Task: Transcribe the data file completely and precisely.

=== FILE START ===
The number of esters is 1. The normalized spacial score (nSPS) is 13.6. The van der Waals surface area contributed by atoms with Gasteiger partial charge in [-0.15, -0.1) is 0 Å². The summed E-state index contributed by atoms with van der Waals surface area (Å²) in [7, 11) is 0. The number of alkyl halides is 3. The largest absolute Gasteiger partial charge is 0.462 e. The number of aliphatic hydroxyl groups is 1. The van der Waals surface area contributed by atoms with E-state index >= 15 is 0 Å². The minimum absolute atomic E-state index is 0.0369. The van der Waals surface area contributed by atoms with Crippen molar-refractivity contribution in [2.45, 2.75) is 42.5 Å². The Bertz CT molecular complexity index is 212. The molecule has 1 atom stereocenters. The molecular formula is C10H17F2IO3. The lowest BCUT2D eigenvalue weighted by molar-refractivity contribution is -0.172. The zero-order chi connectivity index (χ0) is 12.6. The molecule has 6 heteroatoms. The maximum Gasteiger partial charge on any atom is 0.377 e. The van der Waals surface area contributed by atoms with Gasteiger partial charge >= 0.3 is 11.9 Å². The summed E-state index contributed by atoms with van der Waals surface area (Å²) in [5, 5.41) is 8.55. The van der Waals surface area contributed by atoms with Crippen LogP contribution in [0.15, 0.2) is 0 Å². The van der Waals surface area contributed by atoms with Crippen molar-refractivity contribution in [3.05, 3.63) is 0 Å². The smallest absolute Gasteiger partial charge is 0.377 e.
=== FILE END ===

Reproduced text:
The number of esters is 1. The normalized spacial score (nSPS) is 13.6. The van der Waals surface area contributed by atoms with Gasteiger partial charge in [-0.15, -0.1) is 0 Å². The summed E-state index contributed by atoms with van der Waals surface area (Å²) in [7, 11) is 0. The number of alkyl halides is 3. The largest absolute Gasteiger partial charge is 0.462 e. The number of aliphatic hydroxyl groups is 1. The van der Waals surface area contributed by atoms with E-state index >= 15 is 0 Å². The minimum absolute atomic E-state index is 0.0369. The van der Waals surface area contributed by atoms with Crippen molar-refractivity contribution in [2.45, 2.75) is 42.5 Å². The Bertz CT molecular complexity index is 212. The molecule has 1 atom stereocenters. The molecular formula is C10H17F2IO3. The lowest BCUT2D eigenvalue weighted by molar-refractivity contribution is -0.172. The zero-order chi connectivity index (χ0) is 12.6. The molecule has 6 heteroatoms. The maximum Gasteiger partial charge on any atom is 0.377 e. The van der Waals surface area contributed by atoms with Gasteiger partial charge >= 0.3 is 11.9 Å². The summed E-state index contributed by atoms with van der Waals surface area (Å²) in [5, 5.41) is 8.55. The van der Waals surface area contributed by atoms with Crippen LogP contribution in [0.15, 0.2) is 0 Å². The van der Waals surface area contributed by atoms with Crippen molar-refractivity contribution in [3.05, 3.63) is 0 Å². The smallest absolute Gasteiger partial charge is 0.377 e.